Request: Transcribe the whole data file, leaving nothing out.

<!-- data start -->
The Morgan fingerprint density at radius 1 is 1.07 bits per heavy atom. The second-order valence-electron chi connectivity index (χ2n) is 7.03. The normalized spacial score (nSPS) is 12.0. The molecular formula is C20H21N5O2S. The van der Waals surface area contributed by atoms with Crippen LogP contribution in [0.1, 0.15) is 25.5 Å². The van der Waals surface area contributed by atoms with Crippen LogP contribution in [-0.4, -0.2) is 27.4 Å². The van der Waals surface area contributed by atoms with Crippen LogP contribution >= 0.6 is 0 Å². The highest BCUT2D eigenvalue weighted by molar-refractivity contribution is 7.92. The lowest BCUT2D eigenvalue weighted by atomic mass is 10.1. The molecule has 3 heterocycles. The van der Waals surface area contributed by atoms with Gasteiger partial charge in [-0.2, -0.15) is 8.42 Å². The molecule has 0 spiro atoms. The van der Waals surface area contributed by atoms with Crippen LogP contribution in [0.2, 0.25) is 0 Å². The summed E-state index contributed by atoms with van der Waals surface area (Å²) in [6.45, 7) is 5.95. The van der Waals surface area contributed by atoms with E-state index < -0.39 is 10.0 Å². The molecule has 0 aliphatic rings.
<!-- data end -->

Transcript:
The Morgan fingerprint density at radius 1 is 1.07 bits per heavy atom. The second-order valence-electron chi connectivity index (χ2n) is 7.03. The normalized spacial score (nSPS) is 12.0. The molecular formula is C20H21N5O2S. The van der Waals surface area contributed by atoms with Crippen LogP contribution in [0.1, 0.15) is 25.5 Å². The van der Waals surface area contributed by atoms with Crippen LogP contribution in [-0.4, -0.2) is 27.4 Å². The van der Waals surface area contributed by atoms with Crippen LogP contribution >= 0.6 is 0 Å². The highest BCUT2D eigenvalue weighted by molar-refractivity contribution is 7.92. The lowest BCUT2D eigenvalue weighted by atomic mass is 10.1. The molecule has 3 heterocycles. The van der Waals surface area contributed by atoms with Gasteiger partial charge in [-0.2, -0.15) is 8.42 Å². The molecule has 0 spiro atoms. The van der Waals surface area contributed by atoms with Crippen LogP contribution in [0.2, 0.25) is 0 Å². The summed E-state index contributed by atoms with van der Waals surface area (Å²) in [6.45, 7) is 5.95. The van der Waals surface area contributed by atoms with E-state index < -0.39 is 10.0 Å². The molecule has 0 aliphatic rings.